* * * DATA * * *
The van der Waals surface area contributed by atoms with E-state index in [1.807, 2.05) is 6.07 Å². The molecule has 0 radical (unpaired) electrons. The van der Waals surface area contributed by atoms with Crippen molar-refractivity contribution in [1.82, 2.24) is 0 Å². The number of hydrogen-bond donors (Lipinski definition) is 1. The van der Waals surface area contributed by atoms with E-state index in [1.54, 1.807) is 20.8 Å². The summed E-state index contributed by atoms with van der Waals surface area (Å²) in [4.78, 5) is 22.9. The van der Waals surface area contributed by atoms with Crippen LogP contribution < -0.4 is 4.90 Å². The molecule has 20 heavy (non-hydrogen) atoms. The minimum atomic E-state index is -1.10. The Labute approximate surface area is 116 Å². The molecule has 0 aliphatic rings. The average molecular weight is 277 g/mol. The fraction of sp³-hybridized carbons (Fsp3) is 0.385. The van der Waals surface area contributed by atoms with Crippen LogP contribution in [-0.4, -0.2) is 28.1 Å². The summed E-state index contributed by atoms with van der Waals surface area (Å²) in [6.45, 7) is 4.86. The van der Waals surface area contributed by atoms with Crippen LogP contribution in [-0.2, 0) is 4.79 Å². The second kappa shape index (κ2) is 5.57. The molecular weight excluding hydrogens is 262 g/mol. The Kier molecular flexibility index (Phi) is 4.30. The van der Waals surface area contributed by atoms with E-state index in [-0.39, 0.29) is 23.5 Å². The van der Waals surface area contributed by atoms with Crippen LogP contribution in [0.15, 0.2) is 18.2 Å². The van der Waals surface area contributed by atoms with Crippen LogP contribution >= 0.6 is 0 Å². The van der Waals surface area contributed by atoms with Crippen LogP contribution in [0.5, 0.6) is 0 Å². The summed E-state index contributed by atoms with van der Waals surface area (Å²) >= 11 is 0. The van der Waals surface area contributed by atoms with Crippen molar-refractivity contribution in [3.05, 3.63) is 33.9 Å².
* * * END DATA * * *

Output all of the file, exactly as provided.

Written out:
The van der Waals surface area contributed by atoms with E-state index in [1.807, 2.05) is 6.07 Å². The molecule has 0 radical (unpaired) electrons. The van der Waals surface area contributed by atoms with Crippen molar-refractivity contribution in [1.82, 2.24) is 0 Å². The number of hydrogen-bond donors (Lipinski definition) is 1. The van der Waals surface area contributed by atoms with E-state index in [1.54, 1.807) is 20.8 Å². The summed E-state index contributed by atoms with van der Waals surface area (Å²) in [4.78, 5) is 22.9. The van der Waals surface area contributed by atoms with Crippen LogP contribution < -0.4 is 4.90 Å². The molecule has 20 heavy (non-hydrogen) atoms. The minimum atomic E-state index is -1.10. The Labute approximate surface area is 116 Å². The molecule has 0 aliphatic rings. The average molecular weight is 277 g/mol. The fraction of sp³-hybridized carbons (Fsp3) is 0.385. The van der Waals surface area contributed by atoms with Crippen LogP contribution in [-0.4, -0.2) is 28.1 Å². The summed E-state index contributed by atoms with van der Waals surface area (Å²) in [6.45, 7) is 4.86. The van der Waals surface area contributed by atoms with Crippen LogP contribution in [-0.2, 0) is 4.79 Å². The second kappa shape index (κ2) is 5.57. The molecular weight excluding hydrogens is 262 g/mol. The Kier molecular flexibility index (Phi) is 4.30. The van der Waals surface area contributed by atoms with E-state index in [-0.39, 0.29) is 23.5 Å². The van der Waals surface area contributed by atoms with Crippen LogP contribution in [0.15, 0.2) is 18.2 Å². The van der Waals surface area contributed by atoms with Crippen LogP contribution >= 0.6 is 0 Å². The van der Waals surface area contributed by atoms with Crippen LogP contribution in [0.5, 0.6) is 0 Å². The summed E-state index contributed by atoms with van der Waals surface area (Å²) >= 11 is 0. The van der Waals surface area contributed by atoms with Crippen molar-refractivity contribution in [3.05, 3.63) is 33.9 Å².